Adele smashes records with 3.38 million first-week U.S sales of '25'
NEW YORK (Reuters) - British singer Adele's new album sold a record 3.38 million U.S. copies in its first full week, Nielsen Music said, becoming the biggest-selling album of 2015 in an astonishing feat for an era when artists rarely top 1 million.
In just seven days on sale, "25", the first album in four years by the Grammy-winning singer, easily outsold the entire year's figures for country-pop superstar Taylor Swift's hit album "1989", according to official figures released by Nielsen on Saturday. Swift's album has sold some 1.76 million U.S. copies in 2015.
The figures for "25" were the biggest single-week sales tally for an album since Nielsen began tracking sales in 1991.
The first week numbers for "25" put the sultry singer at the head of an elite club of artists, including Britney Spears, Whitney Houston, Eminem and Lady Gaga, whose albums have debuted with more than 1 million U.S. copies.
Last week, it took just four days for the album to break the 15 year-old first-week sales record held by NSync's 2000 album "No Strings Attached."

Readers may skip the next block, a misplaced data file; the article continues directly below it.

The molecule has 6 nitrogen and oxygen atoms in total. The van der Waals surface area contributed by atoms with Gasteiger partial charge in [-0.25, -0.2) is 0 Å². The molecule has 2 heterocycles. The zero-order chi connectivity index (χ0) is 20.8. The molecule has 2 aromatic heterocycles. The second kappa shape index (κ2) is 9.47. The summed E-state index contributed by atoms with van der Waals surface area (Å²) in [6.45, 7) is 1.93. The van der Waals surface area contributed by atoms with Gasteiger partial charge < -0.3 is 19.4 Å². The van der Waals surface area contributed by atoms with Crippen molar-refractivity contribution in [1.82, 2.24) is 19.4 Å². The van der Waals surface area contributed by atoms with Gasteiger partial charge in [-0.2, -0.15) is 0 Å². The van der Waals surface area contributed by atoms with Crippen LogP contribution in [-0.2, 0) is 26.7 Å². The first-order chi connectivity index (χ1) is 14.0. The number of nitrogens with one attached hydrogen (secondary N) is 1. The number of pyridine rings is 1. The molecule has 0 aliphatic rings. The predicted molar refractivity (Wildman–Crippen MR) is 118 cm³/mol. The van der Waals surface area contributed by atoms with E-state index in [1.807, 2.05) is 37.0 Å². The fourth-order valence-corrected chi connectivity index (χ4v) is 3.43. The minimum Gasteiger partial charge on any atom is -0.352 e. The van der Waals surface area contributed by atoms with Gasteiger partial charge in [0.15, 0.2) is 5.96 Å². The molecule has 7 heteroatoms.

"25" also broke records in Canada and Britain, where its 800,307 copies sold were more than the last 19 No. 1 albums in Britain combined, the Official Charts Company said last week.. Worldwide figures were not available.
The sales numbers reflect the wide appeal of the emotional and personal ballads by the 27 year-old British singer, as well as the decision by her independent record company XL Recordings not to make the album available for streaming services including Spotify, Apple Music, Deezer and Google Play. Fans were therefore obliged to pay for the physical CD or to download it from services like iTunes.
However, it is available on U.S. online radio service Pandora although fans cannot choose what tracks or times they can listen.
Adele last week announced a stadium tour of Britain, Ireland and continental Europe, starting in February 2016. No plans have yet been announced for North America or Asia.
(Reporting By Jill Serjeant; Editing by Hugh Lawson)
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